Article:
President Tetlow addresses community on racism, bias at Loyola

The+Communications%2FMusic+Complex+at+Loyola+sits+under+a+sunny+sky+May+17%2C+2020.+During+an+October+2019+accrediting+analysis+of+Loyola%27s+mass+communication+program%2C+visiting+accreditors+reported+that+Loyola%E2%80%99s+school+benefited+from+strong+leadership+and+a+diverse+student+body.

Alexandria Whitten

The Communications/Music Complex at Loyola sits under a sunny sky May 17, 2020. During an October 2019 site visit evaluating Loyola's mass communication program, visiting accreditors reported that Loyola’s school benefited from strong leadership and a diverse student body.

Andrew Lang

University President Tania Tetlow spoke at a virtual town hall June 11 with over 50 members of the Loyola community about racism and bias at Loyola.

The meeting was held in the wake of allegations of racism and insensitivity made by more than a dozen students against former Director of the School of Communication and Design Sonya Duhé, as reported by The Maroon and State Press.

Tetlow wasted little time in addressing the situation.

“The case of Sonya Duhé was a kick in the shins for us and a moment of humility remembering that, as much as we try to do better, we are capable of making mistakes and we need to constantly do better,” Tetlow said.

Tetlow fielded questions from members of the community on a number of different topics related to racism, bias and diversity.

Tetlow pointed to the university’s Strategic Plan for Inclusive Excellence as the plan for the university to address some of the concerns raised going forward. Tetlow said the university is now focusing on executing that plan.

Many students asked how the university plans to increase diversity among faculty and staff. Tetlow addressed some of the plans to tackle that issue including training search committees on implicit bias and developing pipelines for diverse candidates to fill those jobs, but did not give a timeframe on when students could expect a more diverse faculty.

“Our biggest challenge with this is that it’s not that you morally or legally can fire half the faculty and staff in order to diversify it, so it’s about when you grow,” Tetlow said. “It’s about when you have openings and turnover and when you are growing these positions and we’ve been in a position of financial stress where it’s harder for us to do that in a big meaningful way.”

Tetlow said the new Provost Tanuja Singh will play a big role in increasing the diversity among faculty and staff.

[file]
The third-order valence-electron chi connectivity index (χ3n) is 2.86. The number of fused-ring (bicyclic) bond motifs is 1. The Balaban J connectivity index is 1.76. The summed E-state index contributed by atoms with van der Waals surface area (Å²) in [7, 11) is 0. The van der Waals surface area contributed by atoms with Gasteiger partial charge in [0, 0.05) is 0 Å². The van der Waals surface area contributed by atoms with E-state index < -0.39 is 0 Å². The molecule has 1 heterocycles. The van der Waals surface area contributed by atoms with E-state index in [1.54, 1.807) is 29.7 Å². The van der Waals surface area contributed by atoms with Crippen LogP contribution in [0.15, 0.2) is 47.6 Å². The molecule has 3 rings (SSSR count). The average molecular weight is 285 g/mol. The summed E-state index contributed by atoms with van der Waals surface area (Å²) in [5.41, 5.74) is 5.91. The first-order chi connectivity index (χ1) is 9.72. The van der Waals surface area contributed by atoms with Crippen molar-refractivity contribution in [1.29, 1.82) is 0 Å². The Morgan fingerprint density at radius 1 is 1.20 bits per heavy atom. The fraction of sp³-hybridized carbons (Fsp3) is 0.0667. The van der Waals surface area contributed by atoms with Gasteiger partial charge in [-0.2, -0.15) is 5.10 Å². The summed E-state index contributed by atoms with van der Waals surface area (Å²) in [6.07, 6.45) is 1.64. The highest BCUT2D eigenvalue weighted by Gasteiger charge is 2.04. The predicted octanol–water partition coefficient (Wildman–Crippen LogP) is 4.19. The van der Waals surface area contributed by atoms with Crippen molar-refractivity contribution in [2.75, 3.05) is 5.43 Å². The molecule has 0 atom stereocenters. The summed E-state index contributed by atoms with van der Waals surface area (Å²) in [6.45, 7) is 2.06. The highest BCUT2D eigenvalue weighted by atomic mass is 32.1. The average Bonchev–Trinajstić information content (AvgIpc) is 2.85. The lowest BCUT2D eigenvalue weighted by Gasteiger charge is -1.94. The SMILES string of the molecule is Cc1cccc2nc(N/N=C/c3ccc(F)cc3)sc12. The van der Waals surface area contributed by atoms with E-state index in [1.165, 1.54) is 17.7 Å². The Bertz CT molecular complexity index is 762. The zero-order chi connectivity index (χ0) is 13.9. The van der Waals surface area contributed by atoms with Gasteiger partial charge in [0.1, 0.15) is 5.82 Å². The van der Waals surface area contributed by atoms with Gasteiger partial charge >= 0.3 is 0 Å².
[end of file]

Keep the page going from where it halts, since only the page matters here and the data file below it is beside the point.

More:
“I have told her it’s her top priority and I know she will do it well,” Tetlow said.

Tetlow said the university will be evaluating whether its process of reporting human resources complaints and enforcing sanctions on faculty members can be improved, after it was revealed in an investigation by The Maroon that multiple students said they had filed multiple human resources complaints with the university regarding Duhé.

“We can’t take disciplinary action like suspending or firing someone without the formal process,” Tetlow said. “We’re not allowed too. We can’t say to a faculty member we read on twitter that you are doing this wrong therefore we have to fire you. We have to have a formal process.”

Tetlow said that the university needs students to come forward and make complaints for the university to take action.

“I do need students to bravely come forward and what’s really terrible about this moment is that students did bravely come forward about Sonya Duhe,” Tetlow said. “And so, we are going to have do an awful lot of work to regain student trust and persuade them to come forward again because we very much need them too.”

A number of students brought up concerns with comments made by economics professor Walter Block including comments in a New York Times article regarding slavery where Block is quoted as saying that slavery was “not so bad – you pick cotton and sing songs.”

Tetlow said that she is unable to comment on specific professors and that the university does not discipline professors based on their research in publications due to academic freedom.

Tetlow said that she is committed to “keep pushing and pulling and trying and enforcing and training and trying to prevent and trying to react better.”

“In these moments of how do we take a society, and a country, and an institution that is a microcosm of that country where every single one of us has been raised in racism and raised in bias and how we root it out of that institution – I know I sound like I’m making excuses when I tell you – that is difficult and hard to do,” Tetlow said.

Tetlow said she needs the community to “keep holding me accountable and keep pushing me because I need that.”

“I am doing everything that I know how to do and I’ll keep doing it,” Tetlow said. “And I’ll keep doing it knowing that you are not going to be impressed until it works. And I’ll keep doing it knowing the more I talk about how I’m doing and my commitment the more it sounds like I’m just being lame and talking, and I get all that. I do it because it’s what I believe and it’s what I’m going to keep trying and pushing for.”